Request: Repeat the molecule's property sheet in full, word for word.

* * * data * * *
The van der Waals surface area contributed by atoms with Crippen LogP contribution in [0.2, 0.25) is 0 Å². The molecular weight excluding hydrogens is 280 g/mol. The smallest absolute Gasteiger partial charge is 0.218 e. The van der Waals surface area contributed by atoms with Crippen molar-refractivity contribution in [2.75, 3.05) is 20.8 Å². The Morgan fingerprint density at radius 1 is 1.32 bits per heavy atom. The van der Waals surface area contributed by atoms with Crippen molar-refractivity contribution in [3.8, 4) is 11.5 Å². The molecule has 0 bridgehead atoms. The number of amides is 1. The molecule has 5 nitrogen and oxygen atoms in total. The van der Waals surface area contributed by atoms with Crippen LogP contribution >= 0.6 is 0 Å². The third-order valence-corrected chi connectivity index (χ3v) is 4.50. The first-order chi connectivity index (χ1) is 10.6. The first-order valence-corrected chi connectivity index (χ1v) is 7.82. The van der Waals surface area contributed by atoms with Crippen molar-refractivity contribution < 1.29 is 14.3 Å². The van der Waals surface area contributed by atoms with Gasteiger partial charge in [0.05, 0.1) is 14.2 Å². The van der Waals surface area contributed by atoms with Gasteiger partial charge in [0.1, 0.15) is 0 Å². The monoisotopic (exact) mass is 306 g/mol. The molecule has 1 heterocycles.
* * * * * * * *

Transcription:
The van der Waals surface area contributed by atoms with Crippen LogP contribution in [0.2, 0.25) is 0 Å². The molecular weight excluding hydrogens is 280 g/mol. The smallest absolute Gasteiger partial charge is 0.218 e. The van der Waals surface area contributed by atoms with Crippen molar-refractivity contribution in [2.75, 3.05) is 20.8 Å². The Morgan fingerprint density at radius 1 is 1.32 bits per heavy atom. The van der Waals surface area contributed by atoms with Crippen molar-refractivity contribution in [3.8, 4) is 11.5 Å². The molecule has 0 bridgehead atoms. The number of amides is 1. The molecule has 5 nitrogen and oxygen atoms in total. The van der Waals surface area contributed by atoms with Crippen LogP contribution >= 0.6 is 0 Å². The third-order valence-corrected chi connectivity index (χ3v) is 4.50. The first-order chi connectivity index (χ1) is 10.6. The first-order valence-corrected chi connectivity index (χ1v) is 7.82. The van der Waals surface area contributed by atoms with Crippen molar-refractivity contribution < 1.29 is 14.3 Å². The van der Waals surface area contributed by atoms with Gasteiger partial charge in [0.05, 0.1) is 14.2 Å². The van der Waals surface area contributed by atoms with Gasteiger partial charge in [0.1, 0.15) is 0 Å². The monoisotopic (exact) mass is 306 g/mol. The molecule has 1 heterocycles.